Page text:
Alien by Alan Dean Foster is the novelisation of the 1979 sci-fi, psychological horror film of the same name. It follows the crew of a commercial space tug named Nostromo who are awakened from hyper-sleep when the ship’s AI detects a distress beacon emanating from a planet not too far off their trajectory towards home. When the crew investigates, they find themselves at the business end of a deadly hunt with an extra-terrestrial creature unlike any they’ve seen or read of before.
Alien is one of my top five films of all-time and I love xenomorphs almost as much as I love kitties. I’m also a big fan of cheesy film novelisations and Alan Dean Foster. So, when I found a first edition copy of the novelisation at my local bookshop last year (or possibly the year before that), I didn’t hesitate in snagging it up. While the book has its marvellous moments of 70s cheese, it ended up being quite a wonderful reading that surprised me in some cool ways.
One of the main reasons that I enjoy reading novel adaptations of films, and even certain video games, is because it offers us a unique perspective: a look inside of the character’s mind typically in a first-person manner. Being able to get a much more candid idea of what the crew mates thought about one another, particularly under extreme duress, was utterly fascinating. It also works to cement their relationships as depicted in the film. For me, it adds a whole extra layer of depth to both mediums that is beautifully engaging on an intellectual level. Plus, it also helps me to gauge how correct I was with respect to my estimates on who hates whom and to what extreme.
The author does an impeccable job of capturing the essence of each of the crew members in a way that helped me to build more personal connections with them, regardless of whether I agreed with their opinions or not. This way if/when they meet their death, usually in gloriously gory fashions, it hit a bit harder than normal (a bit astonishing considering how many times I’ve actually seen Alien).
The writing is also pretty good. While you can tell it’s quite the product of its time, I loved how technical and smart the prose was with respect to describing ship functions, health and science-related issues that arose, the alien’s physiology, and more. It felt like I was reading an honest to goodness adult sci-fi story, which I’m supremely weak at the knees for (bad knees notwithstanding). Combine the brainy writing style with the sarcasm and wit of the characters, I even enjoyed reading some of the passages out loud for my nephews where I would totally get into character.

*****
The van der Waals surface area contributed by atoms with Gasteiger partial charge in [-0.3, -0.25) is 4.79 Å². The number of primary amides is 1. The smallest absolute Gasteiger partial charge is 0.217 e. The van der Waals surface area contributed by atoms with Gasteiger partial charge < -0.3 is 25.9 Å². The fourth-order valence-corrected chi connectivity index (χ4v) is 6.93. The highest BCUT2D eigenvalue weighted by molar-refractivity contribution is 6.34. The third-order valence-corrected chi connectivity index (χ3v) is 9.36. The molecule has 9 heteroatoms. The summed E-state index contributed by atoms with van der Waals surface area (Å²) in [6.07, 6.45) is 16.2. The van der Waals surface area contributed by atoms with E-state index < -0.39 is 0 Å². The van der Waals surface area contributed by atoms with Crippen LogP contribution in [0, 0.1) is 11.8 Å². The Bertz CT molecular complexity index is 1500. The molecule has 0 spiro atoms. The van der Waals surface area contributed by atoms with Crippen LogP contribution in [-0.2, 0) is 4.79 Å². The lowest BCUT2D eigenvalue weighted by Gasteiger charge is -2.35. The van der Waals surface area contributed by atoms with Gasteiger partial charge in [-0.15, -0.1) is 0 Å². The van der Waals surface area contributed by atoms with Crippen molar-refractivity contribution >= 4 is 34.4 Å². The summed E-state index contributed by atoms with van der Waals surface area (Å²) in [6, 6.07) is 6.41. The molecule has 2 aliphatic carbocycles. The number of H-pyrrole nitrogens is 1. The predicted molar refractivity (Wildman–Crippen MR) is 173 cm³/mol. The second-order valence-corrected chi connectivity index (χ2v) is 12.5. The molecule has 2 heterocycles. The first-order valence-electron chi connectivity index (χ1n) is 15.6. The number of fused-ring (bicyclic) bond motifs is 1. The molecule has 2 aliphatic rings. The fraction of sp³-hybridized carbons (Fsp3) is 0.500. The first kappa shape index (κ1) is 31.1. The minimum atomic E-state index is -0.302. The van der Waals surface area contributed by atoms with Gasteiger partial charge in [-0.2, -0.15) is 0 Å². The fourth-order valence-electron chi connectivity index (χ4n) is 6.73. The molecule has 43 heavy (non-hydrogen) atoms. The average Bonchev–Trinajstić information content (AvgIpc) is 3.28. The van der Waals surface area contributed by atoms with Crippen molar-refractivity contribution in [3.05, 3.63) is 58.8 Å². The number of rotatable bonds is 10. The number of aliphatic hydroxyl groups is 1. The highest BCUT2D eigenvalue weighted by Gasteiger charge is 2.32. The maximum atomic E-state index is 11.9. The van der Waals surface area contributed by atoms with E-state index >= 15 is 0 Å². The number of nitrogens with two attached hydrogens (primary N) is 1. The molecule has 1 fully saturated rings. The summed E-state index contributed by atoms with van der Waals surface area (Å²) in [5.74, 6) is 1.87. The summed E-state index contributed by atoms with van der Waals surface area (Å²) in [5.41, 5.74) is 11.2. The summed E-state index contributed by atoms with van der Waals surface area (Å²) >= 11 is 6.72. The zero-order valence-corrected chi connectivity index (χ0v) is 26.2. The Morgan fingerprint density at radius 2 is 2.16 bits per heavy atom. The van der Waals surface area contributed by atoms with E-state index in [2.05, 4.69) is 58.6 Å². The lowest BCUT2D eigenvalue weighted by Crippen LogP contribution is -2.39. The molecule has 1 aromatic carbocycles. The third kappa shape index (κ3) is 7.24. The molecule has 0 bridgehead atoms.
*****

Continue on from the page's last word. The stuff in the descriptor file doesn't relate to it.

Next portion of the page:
With the pleasant, however, does come the negative, and the biggest issue that I can see with the novelisation is the same issue many people have with the Alien film, and that is that it unfolds slowly. It’s a slow-burn, psychological trip. Everything takes it sweet ass time getting to the point and when eventually everything does hit the fucking fan (or the deck, in this case), the speed picks up quite a bit. Even with that pace increase, there is still something decidedly gradual about the total progression. Personally, I enjoy this in horror stories, especially science-fiction ones, but I know that it can be a deterrent for some readers that want more fast-paced, action-fuelled brutality to their horror rather than the insidious slither of mind-fuckery.
There’s also a bit more sexism in the novel as we get to see how the male crew members feel about their female mate, Ripley, via internal monologues and contemplations. She’s not someone who garners much love and, honestly, it’s not difficult to see why. You have to respect her dedication to her job, but when someone is so severely by-the-book, it creates enmity, and the best way to unload sometimes is to be a complete and total jackass, not that it makes it okay at all. Again, it’s a product of its time for sure.
Overall, Alien was one of the best film novelisations I’ve read. Yes, it can be cheesy and somewhat outdated with dialogue and shtick, but it’s an excellent psychological sci-fi horror read. The extra insight into the characters’ thoughts, particularly as they come face-to-face with the grotesque gorgeousness that is the xenomorph was bloody excellent (pun not intended… or was it?). Oh, and one of those perspectives? It’s Jonesy. Jonesy the motherfucking tabby cat of space! His feline persona was depicted so perfectly and was by far my favourite (no surprise). There are also a few extra scenes in the novel that aren’t in the film, specifically with respect to learning about the face-vagina, er, I mean face-hugger physiology. So, if that’s something that interests you, it may be worth it just to pick it up for those alone. As it stands, I’d highly recommend this book to readers who delight in slow-burn, psychological horror, fans of the Alien franchise, and folx that like cheesy novelisations of pre-existing media.
Publication Date: March 1979
Publisher: Grand Central Publishing (ISBN: 0446829773)
Genre: Science-Fiction Horror
Series: Alien Movie Novelisations (Book 1)
Page Count: 270
Content Warnings: Graphic descriptions of death, including mentions of gore, blood, and mutilation. Violence. Descriptions of alien creatures invading human bodies via tentacled apparatuses. Claustrophobia. Sexism. Cursing. Consumption of food. Smoking. Intense scenes of suspense and tension.
GoodReads: Alien by Alan Dean Foster